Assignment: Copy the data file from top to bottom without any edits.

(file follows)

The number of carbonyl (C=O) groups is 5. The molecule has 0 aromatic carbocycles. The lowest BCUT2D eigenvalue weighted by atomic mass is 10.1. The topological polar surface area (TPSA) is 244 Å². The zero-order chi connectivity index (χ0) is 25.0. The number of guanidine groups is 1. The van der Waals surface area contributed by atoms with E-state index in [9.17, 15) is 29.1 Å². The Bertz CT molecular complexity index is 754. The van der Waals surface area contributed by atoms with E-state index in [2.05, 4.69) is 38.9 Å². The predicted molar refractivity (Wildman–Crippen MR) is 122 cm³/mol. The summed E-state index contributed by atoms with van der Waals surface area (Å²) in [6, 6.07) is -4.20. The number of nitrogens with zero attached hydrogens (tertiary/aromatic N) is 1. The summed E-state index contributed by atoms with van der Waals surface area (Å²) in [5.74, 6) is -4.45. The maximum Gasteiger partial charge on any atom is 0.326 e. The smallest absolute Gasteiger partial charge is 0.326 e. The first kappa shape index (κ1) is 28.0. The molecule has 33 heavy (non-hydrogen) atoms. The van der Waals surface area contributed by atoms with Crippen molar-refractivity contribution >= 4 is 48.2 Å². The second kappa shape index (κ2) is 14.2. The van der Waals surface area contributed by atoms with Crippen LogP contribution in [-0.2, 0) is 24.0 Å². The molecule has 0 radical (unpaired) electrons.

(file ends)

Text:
The number of carbonyl (C=O) groups is 5. The molecule has 0 aromatic carbocycles. The lowest BCUT2D eigenvalue weighted by atomic mass is 10.1. The topological polar surface area (TPSA) is 244 Å². The zero-order chi connectivity index (χ0) is 25.0. The number of guanidine groups is 1. The van der Waals surface area contributed by atoms with E-state index in [9.17, 15) is 29.1 Å². The Bertz CT molecular complexity index is 754. The van der Waals surface area contributed by atoms with E-state index in [2.05, 4.69) is 38.9 Å². The predicted molar refractivity (Wildman–Crippen MR) is 122 cm³/mol. The summed E-state index contributed by atoms with van der Waals surface area (Å²) in [6, 6.07) is -4.20. The number of nitrogens with zero attached hydrogens (tertiary/aromatic N) is 1. The summed E-state index contributed by atoms with van der Waals surface area (Å²) in [5.74, 6) is -4.45. The maximum Gasteiger partial charge on any atom is 0.326 e. The smallest absolute Gasteiger partial charge is 0.326 e. The first kappa shape index (κ1) is 28.0. The molecule has 33 heavy (non-hydrogen) atoms. The van der Waals surface area contributed by atoms with Crippen molar-refractivity contribution >= 4 is 48.2 Å². The second kappa shape index (κ2) is 14.2. The van der Waals surface area contributed by atoms with Crippen LogP contribution in [-0.2, 0) is 24.0 Å². The molecule has 0 radical (unpaired) electrons.